None of the problems I documented at A&M were found by inspectors from the Centers for Disease Control. Until they read my news releases. Texas A&M eventually agreed to pay a $1 million fine to settle their violations. There was no finders fee! The cash went to the same CDC nincompoops who failed to do their jobs.
Perhaps the most, err, rewarding part of the experience was testifying before the House Energy and Commerce Committee a few months later, at the same hearing where Texas A&M's President - in essence compelled to testify - unleashed a barrage of University mea culpas. Only alumnus and Congressman Joe Barton, who later achieved infamy for apologizing to BP about its oil spill in the Gulf of Mexico, sought to assuage A&M's shame.
If I sound a little mean when I gloat about A&M's national embarrassment and billion dollar lab loss (NBAF), understand that A&M stonewalled for six months. A&M lawyers tried everything they could to stop Public Information Act queries; but in the end, when the District Attorney threatened A&M leaders with a grand jury, they decided sending me the papers was preferable to facing criminal indictments. The bitterness of that fight left me little sympathy for the University and the leaders there who willfully violated federal law and then covered up their actions.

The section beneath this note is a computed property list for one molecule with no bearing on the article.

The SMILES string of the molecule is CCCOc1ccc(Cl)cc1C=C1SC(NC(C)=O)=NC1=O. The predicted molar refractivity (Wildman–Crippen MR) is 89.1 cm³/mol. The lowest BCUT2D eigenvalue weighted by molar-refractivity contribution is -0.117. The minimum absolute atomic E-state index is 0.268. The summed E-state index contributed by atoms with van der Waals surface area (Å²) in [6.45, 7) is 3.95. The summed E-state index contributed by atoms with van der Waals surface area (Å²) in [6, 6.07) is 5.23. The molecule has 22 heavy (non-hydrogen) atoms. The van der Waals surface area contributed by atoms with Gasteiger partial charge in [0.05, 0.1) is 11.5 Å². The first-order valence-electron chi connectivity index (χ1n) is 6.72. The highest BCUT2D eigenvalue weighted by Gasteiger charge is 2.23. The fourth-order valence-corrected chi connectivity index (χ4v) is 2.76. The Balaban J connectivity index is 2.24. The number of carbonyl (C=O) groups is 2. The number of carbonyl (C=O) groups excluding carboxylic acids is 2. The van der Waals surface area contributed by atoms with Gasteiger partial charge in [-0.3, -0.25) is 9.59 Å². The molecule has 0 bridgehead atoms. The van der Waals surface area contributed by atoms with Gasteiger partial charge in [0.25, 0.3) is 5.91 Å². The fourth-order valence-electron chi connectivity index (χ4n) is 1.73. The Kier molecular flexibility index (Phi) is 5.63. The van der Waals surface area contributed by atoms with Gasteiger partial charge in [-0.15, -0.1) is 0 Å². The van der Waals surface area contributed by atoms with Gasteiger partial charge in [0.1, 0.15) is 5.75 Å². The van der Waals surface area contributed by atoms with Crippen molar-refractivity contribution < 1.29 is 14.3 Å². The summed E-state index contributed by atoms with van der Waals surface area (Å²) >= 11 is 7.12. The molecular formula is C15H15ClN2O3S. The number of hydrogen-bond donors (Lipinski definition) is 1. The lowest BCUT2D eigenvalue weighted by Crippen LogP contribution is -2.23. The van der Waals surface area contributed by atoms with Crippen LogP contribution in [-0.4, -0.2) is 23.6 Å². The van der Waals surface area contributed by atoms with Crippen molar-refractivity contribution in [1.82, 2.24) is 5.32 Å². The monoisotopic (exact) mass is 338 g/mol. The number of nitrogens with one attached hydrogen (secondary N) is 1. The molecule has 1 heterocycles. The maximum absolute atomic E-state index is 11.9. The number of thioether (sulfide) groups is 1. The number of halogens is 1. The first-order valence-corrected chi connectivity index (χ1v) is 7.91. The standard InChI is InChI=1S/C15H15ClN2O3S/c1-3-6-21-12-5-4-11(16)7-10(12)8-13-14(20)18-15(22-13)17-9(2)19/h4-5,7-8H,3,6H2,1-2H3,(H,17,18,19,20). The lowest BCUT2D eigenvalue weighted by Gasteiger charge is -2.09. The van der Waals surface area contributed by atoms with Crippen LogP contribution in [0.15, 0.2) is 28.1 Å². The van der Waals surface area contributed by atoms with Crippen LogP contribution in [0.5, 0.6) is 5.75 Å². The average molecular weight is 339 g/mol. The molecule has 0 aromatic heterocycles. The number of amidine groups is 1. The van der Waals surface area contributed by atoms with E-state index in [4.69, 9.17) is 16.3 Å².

Out of Africa
In 2003, under the pseudonym Jay McGown, I began identifying and writing up biopiracy cases for the Edmonds Institute, a small NGO based in Washington State. One of the reports, a 2005 paper titled Out of Africa: Mysteries of Access and Benefit Sharing, proved particularly popular, attracting a good bit of public attention both in Africa and the US and Europe.